Is getting divorced expensive?

Getting Divorced: Know your options | Help and Advice from Cotswold MediationMost people would answer a straight “yes” with the implication that the process is often out of their control:  costs escalate, emotions get in the way of rational decisions and discussions, and the lawyers end up the only beneficiaries.

However, the cost of the divorce process is actually very much in your hands – you can decide how much or how little you use your lawyer.  The more you do and the less your lawyer does will reduce your legal costs.  Law is a service you pay for like servicing your car – you do it or you get a garage to do it.

Also, of course, the more you argue, the more it is going to cost and that cost is met out of joint assets so there are less resources for everyone.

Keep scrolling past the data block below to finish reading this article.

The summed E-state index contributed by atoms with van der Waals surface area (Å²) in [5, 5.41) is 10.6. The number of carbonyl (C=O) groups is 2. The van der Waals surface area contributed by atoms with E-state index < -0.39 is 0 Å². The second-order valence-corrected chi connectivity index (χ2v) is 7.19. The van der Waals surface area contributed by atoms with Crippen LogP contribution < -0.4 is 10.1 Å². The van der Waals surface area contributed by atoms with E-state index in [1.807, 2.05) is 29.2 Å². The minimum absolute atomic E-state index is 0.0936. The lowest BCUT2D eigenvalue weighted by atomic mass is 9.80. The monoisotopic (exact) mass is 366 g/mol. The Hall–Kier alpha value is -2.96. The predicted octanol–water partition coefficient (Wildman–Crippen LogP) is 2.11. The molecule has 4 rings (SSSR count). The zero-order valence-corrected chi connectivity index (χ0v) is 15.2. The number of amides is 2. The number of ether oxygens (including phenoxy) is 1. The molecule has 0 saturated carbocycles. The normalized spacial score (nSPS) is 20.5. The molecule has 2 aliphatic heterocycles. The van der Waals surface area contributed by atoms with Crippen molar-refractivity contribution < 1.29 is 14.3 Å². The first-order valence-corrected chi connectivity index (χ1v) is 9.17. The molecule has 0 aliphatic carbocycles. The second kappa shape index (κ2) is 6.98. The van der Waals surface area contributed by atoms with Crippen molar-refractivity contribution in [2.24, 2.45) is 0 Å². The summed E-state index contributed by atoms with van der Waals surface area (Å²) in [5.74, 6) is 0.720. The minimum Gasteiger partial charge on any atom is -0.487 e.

There is, obviously, the practical cost of getting divorced.  In most cases both parties will be financially worse off as a result of a divorce because they have to live in two separate households – obviously more expensive than living in one.  A house may need to be sold and smaller ones purchased, a pension may need to be divided, other family assets – whether savings or photographs or pets – have in some way to be divided and these often involve painful and costly decisions.

However, not only can you reduce the cost by using mediation, whereby you both employ one person rather than both employing a separate lawyer, but you can also reduce the cost by only using your lawyer for part of the process rather than all of the process.

You might decide to come for some initial advice and then actually make an application for a divorce or a financial decision yourself.  Or you may see a lawyer and then go to mediation and then go back to the lawyer for legal advice pertinent to your situation.  You decide how much or how little you use a lawyer and you pay accordingly.